How often to screen for colon cancer? NEJM study finds 5-year risk extremely low

How often to screen for colon cancer? NEJM study finds 5-year risk extremely low

Sept. 19, 2008

How frequently should symptom-free individuals at average risk for colon cancer undergo screening with colonoscopy? 

In a study published in the Sept. 18, 2008, New England Journal of Medicine, researchers led by Thomas F. Imperiale, M.D., of the Indiana University School of Medicine and the Regenstrief Institute and a member of the Indiana University Melvin and Bren Simon Cancer Center, report that while there still is no definitive answer to the question, they now know the procedure need not be performed any sooner than every five years. 

This is the first large study to systematically rescreen a group of average risk individuals who had normal findings from an initial colonoscopy. The rescreening showed that after five years they remained cancer free. 

All 1,256 participants in the study were 50 years or older, had undergone a first-time screening with no cancer or pre-cancerous findings, and had no symptoms of colon cancer such as rectal bleeding, change of bowel habits, or unexplained weight loss during the five-year interval between screenings. 

“The American Cancer Society and other guideline organizations call for colonoscopic screenings every 10 years but these recommendations are based on extrapolated, indirect data," Dr. Imperiale, who is a gastroenterologist, said. "No study has rescreened a large number of individuals 10 years after a normal initial colonoscopy. Our study didn’t assess whether the recommendation of 10-year screening interval for colonoscopy is ‘right on,’ but we did determine that the appropriate screening interval can be more than five years for average-risk individuals. Frankly, we don’t know the optimal time interval between screenings.”

Dr. Imperiale begins to discuss rescreening with his own patients seven to eight years after a previous normal exam unless they develop symptoms or have a family history of colon cancer in a first-degree relative.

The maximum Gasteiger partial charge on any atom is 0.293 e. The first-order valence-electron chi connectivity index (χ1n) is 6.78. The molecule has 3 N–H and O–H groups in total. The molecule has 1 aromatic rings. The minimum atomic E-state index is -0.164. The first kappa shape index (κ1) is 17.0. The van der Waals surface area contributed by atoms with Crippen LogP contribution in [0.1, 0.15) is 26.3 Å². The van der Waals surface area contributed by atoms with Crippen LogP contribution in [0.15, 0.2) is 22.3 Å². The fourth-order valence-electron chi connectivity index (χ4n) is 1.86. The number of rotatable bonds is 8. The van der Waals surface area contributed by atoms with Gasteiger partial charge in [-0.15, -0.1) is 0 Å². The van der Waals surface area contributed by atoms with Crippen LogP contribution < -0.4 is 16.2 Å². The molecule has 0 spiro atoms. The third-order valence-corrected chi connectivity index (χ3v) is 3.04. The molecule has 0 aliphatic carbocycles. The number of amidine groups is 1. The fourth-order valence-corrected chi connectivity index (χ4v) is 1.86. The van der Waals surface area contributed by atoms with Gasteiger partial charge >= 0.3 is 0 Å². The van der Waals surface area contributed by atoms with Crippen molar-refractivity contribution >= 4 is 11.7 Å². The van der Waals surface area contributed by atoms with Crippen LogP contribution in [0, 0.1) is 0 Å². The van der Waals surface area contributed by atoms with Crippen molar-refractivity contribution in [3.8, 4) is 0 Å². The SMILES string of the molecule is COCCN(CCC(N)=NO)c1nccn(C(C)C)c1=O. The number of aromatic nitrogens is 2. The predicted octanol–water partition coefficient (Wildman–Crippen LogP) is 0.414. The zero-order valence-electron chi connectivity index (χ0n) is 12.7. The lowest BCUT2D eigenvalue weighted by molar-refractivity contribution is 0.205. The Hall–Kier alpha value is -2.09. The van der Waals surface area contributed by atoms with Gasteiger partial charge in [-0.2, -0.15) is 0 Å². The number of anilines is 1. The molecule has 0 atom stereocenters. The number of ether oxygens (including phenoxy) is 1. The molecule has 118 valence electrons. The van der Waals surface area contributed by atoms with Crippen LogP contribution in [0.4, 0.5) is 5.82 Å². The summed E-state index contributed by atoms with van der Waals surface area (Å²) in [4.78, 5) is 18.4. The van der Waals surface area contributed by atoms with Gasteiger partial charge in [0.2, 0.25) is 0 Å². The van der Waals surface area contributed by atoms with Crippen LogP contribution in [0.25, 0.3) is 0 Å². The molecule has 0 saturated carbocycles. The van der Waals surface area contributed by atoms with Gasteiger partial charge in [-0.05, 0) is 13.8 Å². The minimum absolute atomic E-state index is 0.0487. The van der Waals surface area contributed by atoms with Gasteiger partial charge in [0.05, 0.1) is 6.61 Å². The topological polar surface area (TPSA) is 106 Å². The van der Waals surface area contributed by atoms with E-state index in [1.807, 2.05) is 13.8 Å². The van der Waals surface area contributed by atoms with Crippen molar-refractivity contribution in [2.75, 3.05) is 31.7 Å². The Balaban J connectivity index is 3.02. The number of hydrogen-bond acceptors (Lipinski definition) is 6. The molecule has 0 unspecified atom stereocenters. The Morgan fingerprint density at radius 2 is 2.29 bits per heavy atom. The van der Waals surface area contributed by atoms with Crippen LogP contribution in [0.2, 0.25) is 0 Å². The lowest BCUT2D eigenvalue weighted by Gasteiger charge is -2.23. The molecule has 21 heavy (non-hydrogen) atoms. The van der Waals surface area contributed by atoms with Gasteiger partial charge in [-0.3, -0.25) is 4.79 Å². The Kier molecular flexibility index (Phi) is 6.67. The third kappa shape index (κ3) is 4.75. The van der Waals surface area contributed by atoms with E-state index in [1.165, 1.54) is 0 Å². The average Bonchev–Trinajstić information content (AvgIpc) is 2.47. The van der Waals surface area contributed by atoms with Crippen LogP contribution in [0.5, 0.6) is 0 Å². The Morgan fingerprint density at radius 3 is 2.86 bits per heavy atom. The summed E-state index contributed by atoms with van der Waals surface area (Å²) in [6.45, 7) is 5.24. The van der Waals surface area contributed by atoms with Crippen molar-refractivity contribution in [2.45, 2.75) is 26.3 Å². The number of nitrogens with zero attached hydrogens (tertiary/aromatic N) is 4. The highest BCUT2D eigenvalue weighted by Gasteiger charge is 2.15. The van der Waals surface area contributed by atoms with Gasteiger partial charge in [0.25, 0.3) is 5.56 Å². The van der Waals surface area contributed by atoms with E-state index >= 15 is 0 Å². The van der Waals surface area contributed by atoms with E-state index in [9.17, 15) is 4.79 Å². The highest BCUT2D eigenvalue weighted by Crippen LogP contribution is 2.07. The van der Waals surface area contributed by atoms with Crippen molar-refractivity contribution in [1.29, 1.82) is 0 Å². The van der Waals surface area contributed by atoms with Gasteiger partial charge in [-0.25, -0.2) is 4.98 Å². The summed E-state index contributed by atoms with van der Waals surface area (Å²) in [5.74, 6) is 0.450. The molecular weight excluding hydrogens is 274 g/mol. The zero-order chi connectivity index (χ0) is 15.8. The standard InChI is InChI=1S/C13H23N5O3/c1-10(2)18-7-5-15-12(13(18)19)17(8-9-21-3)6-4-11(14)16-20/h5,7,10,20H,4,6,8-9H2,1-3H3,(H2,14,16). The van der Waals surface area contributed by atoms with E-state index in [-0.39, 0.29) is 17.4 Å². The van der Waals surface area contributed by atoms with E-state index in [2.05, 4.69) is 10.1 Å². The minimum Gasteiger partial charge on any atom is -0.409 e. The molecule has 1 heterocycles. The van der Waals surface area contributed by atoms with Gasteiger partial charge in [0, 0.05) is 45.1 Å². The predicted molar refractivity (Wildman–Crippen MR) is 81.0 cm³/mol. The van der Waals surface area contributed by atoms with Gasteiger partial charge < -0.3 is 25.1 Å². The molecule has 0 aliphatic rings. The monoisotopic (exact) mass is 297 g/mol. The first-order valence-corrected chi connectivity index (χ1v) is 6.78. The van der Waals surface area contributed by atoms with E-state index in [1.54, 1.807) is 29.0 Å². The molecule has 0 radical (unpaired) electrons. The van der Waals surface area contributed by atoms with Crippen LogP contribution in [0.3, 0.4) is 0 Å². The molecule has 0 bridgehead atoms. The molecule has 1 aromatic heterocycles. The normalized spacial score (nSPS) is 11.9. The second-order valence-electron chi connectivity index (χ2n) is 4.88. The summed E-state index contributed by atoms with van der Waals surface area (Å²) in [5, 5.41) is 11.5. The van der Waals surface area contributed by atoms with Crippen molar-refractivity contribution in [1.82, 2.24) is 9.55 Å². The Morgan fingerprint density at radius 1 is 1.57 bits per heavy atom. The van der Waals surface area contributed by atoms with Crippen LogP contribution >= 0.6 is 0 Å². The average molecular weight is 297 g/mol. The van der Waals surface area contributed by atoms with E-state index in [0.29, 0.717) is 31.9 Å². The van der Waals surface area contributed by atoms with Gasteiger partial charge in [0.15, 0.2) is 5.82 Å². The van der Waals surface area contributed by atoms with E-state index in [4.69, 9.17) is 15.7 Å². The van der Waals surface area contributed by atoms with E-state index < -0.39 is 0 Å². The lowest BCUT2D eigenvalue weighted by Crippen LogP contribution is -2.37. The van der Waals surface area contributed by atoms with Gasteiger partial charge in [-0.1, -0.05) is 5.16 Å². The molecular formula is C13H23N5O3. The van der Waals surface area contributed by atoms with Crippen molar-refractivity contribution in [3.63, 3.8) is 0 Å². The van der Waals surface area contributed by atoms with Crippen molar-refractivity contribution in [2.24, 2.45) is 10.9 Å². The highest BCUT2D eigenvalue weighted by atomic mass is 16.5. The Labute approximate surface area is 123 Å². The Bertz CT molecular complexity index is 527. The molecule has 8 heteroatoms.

The risk of colon cancer increases with age. Changes in lifestyle behaviors such as smoking, alcohol consumption, and physical activity also can affect risk. 

“I try to tailor my rescreening recommendation to the individual patient. The interval and what rescreening method to use – colonoscopy, virtual colonoscopy, fecal occult blood testing -- are all factors we discuss, Dr. Imperiale said. 

“Determination of the appropriate frequency of rescreening for persons with normal findings on initial screening colonoscopy could have a substantial effect on the cost of colonoscopy and the capacity to provide it,” the study notes. Dr. Imperiale, who is a clinical epidemiologist and an affiliate investigator of the Center on Implementing Evidence-based Practices at the Roudebush VA Medical Center, added it may impact the likelihood that individuals will return for rescreening. 

According to the American Cancer Society, colorectal cancer is the third leading cause of cancer-related deaths in the United States when men and women are considered separately, and the second leading cause when both sexes are combined. It is expected to cause about 49,960 deaths (24,260 men and 25,700 women) during 2008. 

In addition to Dr. Imperiale, authors of the study are Elizabeth A. Glowinski, R.N., Indianapolis Gastroenterology Research Foundation; Ching Lin-Cooper, B.S., IU School of Medicine; Gregory N. Larkin, M.D., Eli Lilly; James D. Rogge, M.D., Indianapolis Gastroenterology Research Foundation; and David F. Ransohoff, M.D., University of North Carolina. 

The study was funded, in part, by the National Institute of Diabetes and Digestive and Kidney Diseases. 


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